Other embellishments require no witnesses to identify. For instance, the district attorneys’ conference Thompson was assigned to cover by Rolling Stone convened in late April, more than a month after the Mint 400. Yet the book places the events a week apart, joining them by an aborted trip to LA punctuated by a traffic stop conducted by a California Highway Patrol officer who supposedly let Thompson go after the author led him on an off-road chase, at 100 mph, with a Budweiser in hand.
“You know,” Thompson quoted the officer, “I get the feeling you could use a nap.”
Gonzo journalism, a style of reporting invented by Hunter S. Thompson, is based in part on fellow author William Faulkner’s premise that ‘the best fiction is far more true than any kind of journalism.’ (Image: Rolling Stone)
The 25% That Did Happen
In the 2008 documentary “Gonzo,” Thompson and Acosta can actually be heard living out Chapter 9 as they pull into a Boulder City, Nev. taco stand during their second trip to Las Vegas.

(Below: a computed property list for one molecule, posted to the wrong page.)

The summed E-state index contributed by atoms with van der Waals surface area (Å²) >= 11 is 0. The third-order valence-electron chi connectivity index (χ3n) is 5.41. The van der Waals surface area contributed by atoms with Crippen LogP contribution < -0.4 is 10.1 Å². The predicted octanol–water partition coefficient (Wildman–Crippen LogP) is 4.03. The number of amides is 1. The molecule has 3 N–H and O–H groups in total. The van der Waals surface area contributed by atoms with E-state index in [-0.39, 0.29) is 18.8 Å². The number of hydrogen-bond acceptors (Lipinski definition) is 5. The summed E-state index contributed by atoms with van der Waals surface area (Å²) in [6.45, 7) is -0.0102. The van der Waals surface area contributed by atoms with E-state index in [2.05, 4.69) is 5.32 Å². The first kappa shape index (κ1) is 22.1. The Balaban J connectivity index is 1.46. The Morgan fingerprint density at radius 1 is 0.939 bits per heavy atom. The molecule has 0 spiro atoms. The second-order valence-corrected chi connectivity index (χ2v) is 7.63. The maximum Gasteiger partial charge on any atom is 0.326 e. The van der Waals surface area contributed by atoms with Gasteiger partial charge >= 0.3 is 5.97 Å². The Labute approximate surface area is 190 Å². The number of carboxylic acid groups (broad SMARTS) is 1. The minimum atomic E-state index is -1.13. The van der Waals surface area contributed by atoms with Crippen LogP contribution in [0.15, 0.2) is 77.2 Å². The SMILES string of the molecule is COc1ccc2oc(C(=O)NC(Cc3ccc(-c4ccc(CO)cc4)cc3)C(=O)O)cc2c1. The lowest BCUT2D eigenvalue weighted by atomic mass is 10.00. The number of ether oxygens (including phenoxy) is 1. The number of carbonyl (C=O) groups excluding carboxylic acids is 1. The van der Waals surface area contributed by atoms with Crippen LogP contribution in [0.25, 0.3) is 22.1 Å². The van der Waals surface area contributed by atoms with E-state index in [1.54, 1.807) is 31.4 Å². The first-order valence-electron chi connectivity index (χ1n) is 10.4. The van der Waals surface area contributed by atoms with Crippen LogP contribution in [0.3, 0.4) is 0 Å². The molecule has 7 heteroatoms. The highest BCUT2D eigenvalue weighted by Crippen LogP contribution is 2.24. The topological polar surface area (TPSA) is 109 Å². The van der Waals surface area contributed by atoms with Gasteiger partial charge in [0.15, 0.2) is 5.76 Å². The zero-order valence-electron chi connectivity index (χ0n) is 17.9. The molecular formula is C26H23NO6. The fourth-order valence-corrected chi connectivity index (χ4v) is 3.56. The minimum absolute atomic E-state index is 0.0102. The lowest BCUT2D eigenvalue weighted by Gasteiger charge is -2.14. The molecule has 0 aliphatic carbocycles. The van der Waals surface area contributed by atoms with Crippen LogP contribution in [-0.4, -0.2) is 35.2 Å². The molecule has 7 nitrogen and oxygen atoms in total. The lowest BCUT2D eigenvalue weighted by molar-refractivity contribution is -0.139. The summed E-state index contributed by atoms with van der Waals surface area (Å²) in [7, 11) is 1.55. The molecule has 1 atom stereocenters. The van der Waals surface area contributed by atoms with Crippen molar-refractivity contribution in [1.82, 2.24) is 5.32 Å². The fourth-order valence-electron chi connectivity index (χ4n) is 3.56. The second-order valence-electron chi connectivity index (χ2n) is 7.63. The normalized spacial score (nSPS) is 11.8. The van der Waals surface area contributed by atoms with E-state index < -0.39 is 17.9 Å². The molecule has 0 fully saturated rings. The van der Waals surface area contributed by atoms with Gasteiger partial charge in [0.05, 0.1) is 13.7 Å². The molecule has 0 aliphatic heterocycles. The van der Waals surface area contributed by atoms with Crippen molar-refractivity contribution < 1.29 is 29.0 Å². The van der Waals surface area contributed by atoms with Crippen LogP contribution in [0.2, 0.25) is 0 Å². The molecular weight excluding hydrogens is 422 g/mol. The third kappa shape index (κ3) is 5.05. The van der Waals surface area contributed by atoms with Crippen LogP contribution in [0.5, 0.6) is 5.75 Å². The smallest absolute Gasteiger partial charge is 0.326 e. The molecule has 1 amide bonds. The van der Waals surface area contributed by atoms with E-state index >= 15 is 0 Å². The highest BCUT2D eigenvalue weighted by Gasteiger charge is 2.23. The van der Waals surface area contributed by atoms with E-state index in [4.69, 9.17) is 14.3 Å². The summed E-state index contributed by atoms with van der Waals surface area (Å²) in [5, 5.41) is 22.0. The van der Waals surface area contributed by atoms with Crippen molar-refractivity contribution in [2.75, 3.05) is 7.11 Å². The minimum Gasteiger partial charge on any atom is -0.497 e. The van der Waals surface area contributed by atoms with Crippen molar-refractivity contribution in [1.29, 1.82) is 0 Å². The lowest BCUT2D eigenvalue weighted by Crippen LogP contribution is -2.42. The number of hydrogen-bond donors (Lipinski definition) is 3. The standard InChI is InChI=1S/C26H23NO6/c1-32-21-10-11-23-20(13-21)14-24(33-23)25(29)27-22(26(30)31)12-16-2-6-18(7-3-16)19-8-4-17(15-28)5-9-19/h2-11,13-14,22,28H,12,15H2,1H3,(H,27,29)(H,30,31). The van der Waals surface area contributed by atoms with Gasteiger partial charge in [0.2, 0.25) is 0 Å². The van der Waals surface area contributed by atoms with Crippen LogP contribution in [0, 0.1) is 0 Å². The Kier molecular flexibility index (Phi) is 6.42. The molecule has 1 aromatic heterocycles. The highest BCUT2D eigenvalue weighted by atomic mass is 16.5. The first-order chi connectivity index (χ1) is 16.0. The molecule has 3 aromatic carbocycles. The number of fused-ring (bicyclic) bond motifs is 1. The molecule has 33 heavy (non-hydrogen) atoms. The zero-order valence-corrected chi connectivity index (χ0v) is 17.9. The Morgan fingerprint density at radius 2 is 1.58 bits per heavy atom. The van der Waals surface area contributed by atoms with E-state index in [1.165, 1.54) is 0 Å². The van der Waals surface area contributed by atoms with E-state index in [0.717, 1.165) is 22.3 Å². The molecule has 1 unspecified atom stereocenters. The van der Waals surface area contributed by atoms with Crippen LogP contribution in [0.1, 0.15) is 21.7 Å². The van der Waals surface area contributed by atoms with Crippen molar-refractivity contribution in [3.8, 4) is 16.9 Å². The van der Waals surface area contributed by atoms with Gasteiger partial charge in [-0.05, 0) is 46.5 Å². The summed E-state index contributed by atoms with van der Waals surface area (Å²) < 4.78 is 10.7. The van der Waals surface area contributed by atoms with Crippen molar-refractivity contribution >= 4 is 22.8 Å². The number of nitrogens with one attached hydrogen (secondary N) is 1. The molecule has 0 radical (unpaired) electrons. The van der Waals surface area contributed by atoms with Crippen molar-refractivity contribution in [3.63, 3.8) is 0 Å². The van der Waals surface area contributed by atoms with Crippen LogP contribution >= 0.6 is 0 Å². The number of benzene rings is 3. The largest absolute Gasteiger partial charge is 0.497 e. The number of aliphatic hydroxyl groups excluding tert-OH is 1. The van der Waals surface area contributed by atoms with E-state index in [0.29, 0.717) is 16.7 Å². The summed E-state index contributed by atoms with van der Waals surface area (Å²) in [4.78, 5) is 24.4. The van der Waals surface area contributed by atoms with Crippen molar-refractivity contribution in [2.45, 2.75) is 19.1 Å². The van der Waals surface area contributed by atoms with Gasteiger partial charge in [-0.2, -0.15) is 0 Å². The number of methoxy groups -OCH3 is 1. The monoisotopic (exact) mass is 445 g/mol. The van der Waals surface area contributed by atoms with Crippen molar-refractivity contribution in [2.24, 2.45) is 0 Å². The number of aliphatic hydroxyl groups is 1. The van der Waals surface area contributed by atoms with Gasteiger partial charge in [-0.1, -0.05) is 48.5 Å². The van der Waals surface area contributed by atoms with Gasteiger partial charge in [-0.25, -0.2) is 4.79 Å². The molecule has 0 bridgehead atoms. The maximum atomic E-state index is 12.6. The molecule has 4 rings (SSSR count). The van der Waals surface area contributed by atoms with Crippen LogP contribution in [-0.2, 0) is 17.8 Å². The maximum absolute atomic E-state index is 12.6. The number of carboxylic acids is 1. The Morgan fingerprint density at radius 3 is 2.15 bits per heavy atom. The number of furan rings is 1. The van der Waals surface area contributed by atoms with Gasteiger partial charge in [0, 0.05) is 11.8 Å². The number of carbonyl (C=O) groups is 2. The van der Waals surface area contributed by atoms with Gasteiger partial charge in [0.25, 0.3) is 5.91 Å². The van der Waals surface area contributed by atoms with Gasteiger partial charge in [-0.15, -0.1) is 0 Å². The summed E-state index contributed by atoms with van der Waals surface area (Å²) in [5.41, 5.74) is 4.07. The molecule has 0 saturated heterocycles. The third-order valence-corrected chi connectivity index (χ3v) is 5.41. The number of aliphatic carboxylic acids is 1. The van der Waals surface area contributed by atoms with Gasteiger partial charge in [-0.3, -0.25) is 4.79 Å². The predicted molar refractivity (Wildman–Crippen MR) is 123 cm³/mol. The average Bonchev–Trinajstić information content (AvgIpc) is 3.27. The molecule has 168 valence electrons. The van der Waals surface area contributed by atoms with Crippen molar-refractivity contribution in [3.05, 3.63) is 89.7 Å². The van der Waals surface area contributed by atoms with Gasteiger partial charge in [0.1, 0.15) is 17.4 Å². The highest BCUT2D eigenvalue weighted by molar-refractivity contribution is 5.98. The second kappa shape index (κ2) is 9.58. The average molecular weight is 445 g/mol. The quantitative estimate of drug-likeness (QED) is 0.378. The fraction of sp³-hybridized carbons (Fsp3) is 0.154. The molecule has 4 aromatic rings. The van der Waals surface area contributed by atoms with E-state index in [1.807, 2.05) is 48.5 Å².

“We’re looking for the American dream,” Acosta tells a waitress, “and we were told it was somewhere in this area.”
The waitress turns to the cook, thinking she has just been asked directions to a nightclub.
“Hey Lou,” she says, “you know where the American Dream is?”
That whole chapter is a transcription of that audiotape,” “Gonzo” director Alex Gibney told the R-J in 2010. “So it leads you to believe that some of this stuff is real.”
For the final say, we’ll go to the horse’s mouth. Here’s a blurb from Thompson that was published on the book’s original jacket cover…
“My idea was to buy a fat notebook and record the whole thing, as it happened, then send in the notebook for publication — without editing,” Thompson wrote. “But this is a hard thing to do, and in the end, I found myself imposing an essentially fictional framework on what began as a piece of straight/crazy journalism.”